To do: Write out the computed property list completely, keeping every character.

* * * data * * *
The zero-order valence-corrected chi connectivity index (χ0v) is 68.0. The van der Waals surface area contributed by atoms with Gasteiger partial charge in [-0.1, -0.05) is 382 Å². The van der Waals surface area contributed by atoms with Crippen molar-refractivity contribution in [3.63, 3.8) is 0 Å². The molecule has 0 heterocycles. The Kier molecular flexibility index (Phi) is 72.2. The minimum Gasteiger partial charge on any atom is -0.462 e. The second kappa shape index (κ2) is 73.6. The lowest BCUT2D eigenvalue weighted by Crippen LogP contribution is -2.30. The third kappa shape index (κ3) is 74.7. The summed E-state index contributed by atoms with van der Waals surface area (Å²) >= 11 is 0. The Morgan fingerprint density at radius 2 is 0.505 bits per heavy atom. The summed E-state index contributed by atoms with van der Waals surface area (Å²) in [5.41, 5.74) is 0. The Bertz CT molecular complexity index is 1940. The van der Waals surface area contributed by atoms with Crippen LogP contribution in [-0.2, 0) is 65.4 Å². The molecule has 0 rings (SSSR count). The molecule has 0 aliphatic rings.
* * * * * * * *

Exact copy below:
The zero-order valence-corrected chi connectivity index (χ0v) is 68.0. The van der Waals surface area contributed by atoms with Gasteiger partial charge in [-0.1, -0.05) is 382 Å². The van der Waals surface area contributed by atoms with Crippen molar-refractivity contribution in [3.63, 3.8) is 0 Å². The molecule has 0 heterocycles. The Kier molecular flexibility index (Phi) is 72.2. The minimum Gasteiger partial charge on any atom is -0.462 e. The second kappa shape index (κ2) is 73.6. The lowest BCUT2D eigenvalue weighted by Crippen LogP contribution is -2.30. The third kappa shape index (κ3) is 74.7. The summed E-state index contributed by atoms with van der Waals surface area (Å²) >= 11 is 0. The Morgan fingerprint density at radius 2 is 0.505 bits per heavy atom. The summed E-state index contributed by atoms with van der Waals surface area (Å²) in [5.41, 5.74) is 0. The Bertz CT molecular complexity index is 1940. The van der Waals surface area contributed by atoms with Crippen LogP contribution in [-0.2, 0) is 65.4 Å². The molecule has 0 rings (SSSR count). The molecule has 0 aliphatic rings.